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Mother Teresa: My Friend, My Inspiration continued


Priest Credits Vocation
to Mother Teresa
By Maria Faulconer


 Treating Everyone the Same

 Unprepared for Calcutta

 From Pinstripes to Priesthood

 Returning to Roots

FATHER PATRICK MCLOUGHLIN describes the powerful impact Mother Teresa had on those who met her: "It's like meeting Christ. You want to fall to your knees and adore her." He should know: Mother Teresa changed his life.

Twenty-five years ago, as a young man living in London, Patrick saw Mother Teresa on television. He was so moved by her simple message of compassion and hope for the downtrodden that he gave up his comfortable life-style to follow her.

Patrick McLoughlin was born in Northern Ireland. He had graduated from the College of Business Studies at Queen's University in Belfast and was enjoying the life of a single professional when he first saw Mother Teresa. "Instead of talking about helping people," he says, "she did something."

Wearing his pinstriped suit and tie, Patrick ventured into the inner city of London to visit one of Mother Teresa's group homes for the "down-and-outs." His friends thought he was crazy.

Patrick made it as far as the street where the home was located. Overwhelmed by people who are often perceived as bums and derelicts, he recalls going back home, where he had a "hot bath and a couple of gins."

Treating Everyone the Same

The desire to help grew stronger. Two months later Patrick returned to the same street. He knocked on the door of one of the group homes, clutching all his worldly possessions in two plastic bags—he had given away everything else that he had. This time he stayed.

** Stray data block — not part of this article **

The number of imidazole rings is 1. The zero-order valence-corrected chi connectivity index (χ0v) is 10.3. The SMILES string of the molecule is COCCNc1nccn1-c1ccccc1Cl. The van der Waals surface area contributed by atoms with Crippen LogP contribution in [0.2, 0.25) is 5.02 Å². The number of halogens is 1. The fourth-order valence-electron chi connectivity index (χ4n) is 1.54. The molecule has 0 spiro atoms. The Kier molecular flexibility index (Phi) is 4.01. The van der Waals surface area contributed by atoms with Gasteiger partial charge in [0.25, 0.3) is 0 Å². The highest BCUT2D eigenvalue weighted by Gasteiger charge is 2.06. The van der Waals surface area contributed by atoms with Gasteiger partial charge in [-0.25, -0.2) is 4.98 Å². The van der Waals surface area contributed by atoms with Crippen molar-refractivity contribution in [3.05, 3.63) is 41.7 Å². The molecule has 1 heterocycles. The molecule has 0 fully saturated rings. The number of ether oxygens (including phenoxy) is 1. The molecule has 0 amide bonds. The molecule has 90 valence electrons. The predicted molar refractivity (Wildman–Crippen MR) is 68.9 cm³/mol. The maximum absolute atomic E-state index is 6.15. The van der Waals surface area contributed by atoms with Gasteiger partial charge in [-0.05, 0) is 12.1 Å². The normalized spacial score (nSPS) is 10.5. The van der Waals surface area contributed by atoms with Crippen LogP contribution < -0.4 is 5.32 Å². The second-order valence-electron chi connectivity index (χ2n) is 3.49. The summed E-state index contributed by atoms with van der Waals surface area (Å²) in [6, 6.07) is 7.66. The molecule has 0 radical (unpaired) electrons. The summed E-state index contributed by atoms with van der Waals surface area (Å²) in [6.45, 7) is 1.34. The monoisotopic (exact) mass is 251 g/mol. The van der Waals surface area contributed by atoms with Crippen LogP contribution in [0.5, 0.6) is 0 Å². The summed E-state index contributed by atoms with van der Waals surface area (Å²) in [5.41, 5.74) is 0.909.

"Don't think of me as St. Francis," he states emphatically. "It was something I had to do!"

Three weeks later, he regretted having given away his brand-new stereo.

For two and a half years, he worked as a volunteer with men who were in the advanced stages of alcoholism. He washed them and says he helped them "sift through the bureaucracy and make sense of their lives."

During that time, Mother Teresa came to visit three or four times. What impressed Patrick most was the way she treated people: "She was the same with the drunk on the side of the road or with the cardinal. She had a way of looking at you with such intensity that you felt you were the only person in the room."

But Mother Teresa set stringent guidelines for her programs. The men could stay only until they got back on their feet, then they had to leave. One day, Patrick and some colleagues approached Mother Teresa about providing counseling for the men. She was adamant: "If you want to counsel, there are other programs you can choose."

Unprepared for Calcutta

Patrick says he decided go to Calcutta "to see where Mother Teresa's work began." Nothing could have prepared him for what he saw. "People have this romanticized view of Mother Teresa and her work in Calcutta." But, he explains, "Calcutta is a hellhole. Children are born, live and die on the streets. During the monsoon, raw sewage flows through the streets up to your knees."

Patrick describes living in a house with the Brothers of Charity: "We slept on the floor surrounded by cockroaches. The toilet was a hole in the ground. Showers were nonexistent. We washed from a single faucet and were drenched immediately from the heat and the humidity. The stench from the sewage was ever present."